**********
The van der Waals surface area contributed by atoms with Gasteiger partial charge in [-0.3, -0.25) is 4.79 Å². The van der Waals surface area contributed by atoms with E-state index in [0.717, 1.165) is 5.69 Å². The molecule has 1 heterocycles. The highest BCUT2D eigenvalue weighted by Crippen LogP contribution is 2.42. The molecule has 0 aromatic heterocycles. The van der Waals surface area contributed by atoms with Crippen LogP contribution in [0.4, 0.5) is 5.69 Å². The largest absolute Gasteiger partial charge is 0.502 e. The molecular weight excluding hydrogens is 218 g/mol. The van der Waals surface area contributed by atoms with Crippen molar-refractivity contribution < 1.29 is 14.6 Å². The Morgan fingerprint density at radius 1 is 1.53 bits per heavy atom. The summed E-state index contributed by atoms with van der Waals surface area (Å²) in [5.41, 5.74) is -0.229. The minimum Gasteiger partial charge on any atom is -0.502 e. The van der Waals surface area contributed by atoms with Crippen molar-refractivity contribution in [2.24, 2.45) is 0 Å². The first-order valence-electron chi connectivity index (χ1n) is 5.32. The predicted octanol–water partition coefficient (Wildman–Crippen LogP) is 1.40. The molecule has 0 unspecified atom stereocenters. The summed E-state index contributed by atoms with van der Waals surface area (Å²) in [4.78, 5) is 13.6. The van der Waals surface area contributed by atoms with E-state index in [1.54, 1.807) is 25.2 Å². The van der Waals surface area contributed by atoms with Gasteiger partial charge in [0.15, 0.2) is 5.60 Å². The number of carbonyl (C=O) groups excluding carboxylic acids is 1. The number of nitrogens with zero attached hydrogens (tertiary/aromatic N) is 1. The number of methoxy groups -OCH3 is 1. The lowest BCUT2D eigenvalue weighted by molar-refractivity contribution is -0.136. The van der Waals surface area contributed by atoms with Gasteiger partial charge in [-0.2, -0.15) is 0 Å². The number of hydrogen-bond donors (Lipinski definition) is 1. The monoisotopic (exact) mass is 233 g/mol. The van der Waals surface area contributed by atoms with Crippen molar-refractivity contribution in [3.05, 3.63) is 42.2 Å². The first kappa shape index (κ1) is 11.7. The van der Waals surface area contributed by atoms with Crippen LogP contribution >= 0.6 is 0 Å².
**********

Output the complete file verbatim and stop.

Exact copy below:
The van der Waals surface area contributed by atoms with Gasteiger partial charge in [-0.3, -0.25) is 4.79 Å². The van der Waals surface area contributed by atoms with E-state index in [0.717, 1.165) is 5.69 Å². The molecule has 1 heterocycles. The highest BCUT2D eigenvalue weighted by Crippen LogP contribution is 2.42. The molecule has 0 aromatic heterocycles. The van der Waals surface area contributed by atoms with Crippen LogP contribution in [0.4, 0.5) is 5.69 Å². The largest absolute Gasteiger partial charge is 0.502 e. The molecular weight excluding hydrogens is 218 g/mol. The van der Waals surface area contributed by atoms with Crippen molar-refractivity contribution < 1.29 is 14.6 Å². The Morgan fingerprint density at radius 1 is 1.53 bits per heavy atom. The summed E-state index contributed by atoms with van der Waals surface area (Å²) in [5.41, 5.74) is -0.229. The minimum Gasteiger partial charge on any atom is -0.502 e. The van der Waals surface area contributed by atoms with Crippen molar-refractivity contribution in [2.24, 2.45) is 0 Å². The first-order valence-electron chi connectivity index (χ1n) is 5.32. The predicted octanol–water partition coefficient (Wildman–Crippen LogP) is 1.40. The molecule has 0 unspecified atom stereocenters. The summed E-state index contributed by atoms with van der Waals surface area (Å²) in [4.78, 5) is 13.6. The van der Waals surface area contributed by atoms with E-state index in [1.54, 1.807) is 25.2 Å². The van der Waals surface area contributed by atoms with Gasteiger partial charge in [0.15, 0.2) is 5.60 Å². The number of carbonyl (C=O) groups excluding carboxylic acids is 1. The number of nitrogens with zero attached hydrogens (tertiary/aromatic N) is 1. The number of methoxy groups -OCH3 is 1. The lowest BCUT2D eigenvalue weighted by molar-refractivity contribution is -0.136. The van der Waals surface area contributed by atoms with Gasteiger partial charge in [-0.2, -0.15) is 0 Å². The number of hydrogen-bond donors (Lipinski definition) is 1. The monoisotopic (exact) mass is 233 g/mol. The van der Waals surface area contributed by atoms with Crippen molar-refractivity contribution in [3.05, 3.63) is 42.2 Å². The first kappa shape index (κ1) is 11.7. The van der Waals surface area contributed by atoms with Crippen LogP contribution >= 0.6 is 0 Å².